Section 204 of the Companies Act, 2013 provides for mandatory secretarial audit for every listed company
and companies belonging to other prescribed class of companies.
Such companies are required to annex a secretarial audit report with its Board’s report.
As per rule 9 of the Companies (Appointment and Remuneration of Managerial Personnel) Rules, 2014, the
prescribed class of companies is as under:
(a) every public company having a paid-up share capital of fifty crore rupees or more; or
(b) every public company having a turnover of two hundred fifty crore rupees or more.
Company secretary in practice has been exclusively recognised for conducting secretarial audit. The section
further provides that Secretarial Audit Report is to be submitted in a format prescribed under rules. As per
sub-rule (2) of Rule 9, the format of the Secretarial Audit Report shall be in Form No. MR.3 (Annexure A).
Section 134 and Sub-section (3) of section 204 provides that the Board of Directors, in its report, shall
explain in full any qualification or observation or other remarks made by the company secretary in practice in
the secretarial audit report.
NEED FOR SECRETARIAL AUDIT
Secretarial Audit is the process of independent verification, examination of level of compliance of applicable
Corporate Laws to a company. The audit process if properly devised ensures timely compliance and eliminates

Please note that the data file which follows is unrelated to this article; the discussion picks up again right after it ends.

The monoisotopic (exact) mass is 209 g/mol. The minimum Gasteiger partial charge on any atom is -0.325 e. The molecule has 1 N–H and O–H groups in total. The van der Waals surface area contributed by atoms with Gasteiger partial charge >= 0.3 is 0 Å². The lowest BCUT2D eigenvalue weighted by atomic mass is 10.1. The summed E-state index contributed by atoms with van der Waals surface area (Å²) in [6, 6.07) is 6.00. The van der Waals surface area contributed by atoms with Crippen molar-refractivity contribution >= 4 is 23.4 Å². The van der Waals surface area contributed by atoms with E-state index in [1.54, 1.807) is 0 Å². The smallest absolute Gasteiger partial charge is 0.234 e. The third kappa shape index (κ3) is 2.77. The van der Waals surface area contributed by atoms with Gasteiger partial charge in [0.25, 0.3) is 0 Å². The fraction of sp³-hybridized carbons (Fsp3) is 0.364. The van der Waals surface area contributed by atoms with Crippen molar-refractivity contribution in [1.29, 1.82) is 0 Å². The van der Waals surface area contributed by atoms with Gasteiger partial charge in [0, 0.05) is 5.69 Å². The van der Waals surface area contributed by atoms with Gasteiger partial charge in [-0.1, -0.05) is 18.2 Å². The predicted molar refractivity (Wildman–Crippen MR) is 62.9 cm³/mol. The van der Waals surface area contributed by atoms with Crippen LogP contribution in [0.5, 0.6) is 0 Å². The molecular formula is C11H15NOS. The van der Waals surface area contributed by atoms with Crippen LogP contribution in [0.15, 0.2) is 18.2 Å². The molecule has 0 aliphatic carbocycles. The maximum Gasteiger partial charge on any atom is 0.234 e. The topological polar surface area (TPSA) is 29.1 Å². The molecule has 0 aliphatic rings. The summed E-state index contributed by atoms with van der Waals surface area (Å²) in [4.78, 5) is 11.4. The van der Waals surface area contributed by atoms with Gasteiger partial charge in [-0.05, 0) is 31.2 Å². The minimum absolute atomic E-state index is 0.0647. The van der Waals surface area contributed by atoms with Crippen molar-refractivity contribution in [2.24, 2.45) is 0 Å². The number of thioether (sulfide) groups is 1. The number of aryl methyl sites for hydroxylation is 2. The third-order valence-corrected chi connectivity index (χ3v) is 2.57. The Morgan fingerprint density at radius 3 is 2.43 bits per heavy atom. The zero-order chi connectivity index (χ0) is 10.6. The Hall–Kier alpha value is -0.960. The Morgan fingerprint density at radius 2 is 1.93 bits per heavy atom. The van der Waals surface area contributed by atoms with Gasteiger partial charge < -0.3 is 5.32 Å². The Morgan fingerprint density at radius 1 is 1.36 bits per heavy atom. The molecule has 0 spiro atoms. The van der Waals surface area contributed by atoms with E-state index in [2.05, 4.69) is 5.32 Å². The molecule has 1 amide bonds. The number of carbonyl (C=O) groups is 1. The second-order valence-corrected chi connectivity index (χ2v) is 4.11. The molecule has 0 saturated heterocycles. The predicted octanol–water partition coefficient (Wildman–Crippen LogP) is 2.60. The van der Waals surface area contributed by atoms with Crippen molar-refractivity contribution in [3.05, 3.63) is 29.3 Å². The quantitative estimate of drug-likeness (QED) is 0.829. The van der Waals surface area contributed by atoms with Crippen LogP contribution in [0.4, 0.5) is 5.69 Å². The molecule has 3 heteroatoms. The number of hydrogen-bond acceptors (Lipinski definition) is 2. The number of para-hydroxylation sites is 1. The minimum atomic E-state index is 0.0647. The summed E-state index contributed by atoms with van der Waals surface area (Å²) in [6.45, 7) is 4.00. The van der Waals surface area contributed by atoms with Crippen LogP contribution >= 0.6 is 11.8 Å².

any un-intended non compliance of various applicable rules and regulations. An action plan of the Corporate
Secretarial Department is to be designed so as to ensure that all event based and time based compliances are
considered and acted upon. Secretarial Audit is to be on the principle of “Prevention is better than cure” rather
than post mortem exercise and to find faults. Broadly, the need for Secretarial Audit is:
• Effective mechanism to ensure that the legal and procedural requirements are duly complied with.
• Provides a level of confidence to the directors, officers in default, Key Managerial Personnel etc.
• Directors can concentrate on important business matters as Secretarial Audit ensures legal and
• Strengthen the image and goodwill of a company in the minds of regulators and stakeholders
• Secretarial Audit is an effective compliance risk management tool.
• It helps the investor in analyzing the compliance level of companies, thereby increases the
• Secretarial Audit is an effective governance tool.
Benefits and Beneficiaries of Secretarial Audit
The benefits of secretarial audit includes the following:
(a) It can be an effective due diligence exercise for the prospective acquirer of a company or controlling
interest or a joint venture partner.
(b) It assures the owners that management and affairs of the company are being conducted in
accordance with requirements of laws, and that the owners stake is not being exposed to undue
(c) It ensures the Management of a company that those who are charged with the duty and
responsibility of compliance with the requirements of law are performing their duties competently,
effectively and efficiently.
(d) It ensures the Management that the company has complied with the laws and, therefore, they are
not likely to be exposed to penal or other liability or to action by law enforcement agencies for noncompliance
by the company.
(e) Secretarial Audit being proactive measure for compliance with a plethora of laws, it will have a
salutary effect of substantially lessening the burden of the law-enforcement authorities.
(f) Instilling professional discipline and self-regulations.
The major beneficiaries of Secretarial Audit include:
Secretarial Audit will assure the Promoters of a company that those in-charge of its management
are conducting its affairs in accordance with requirements of laws.
Secretarial Audit will assure the Management of a company that those who are entrusted with the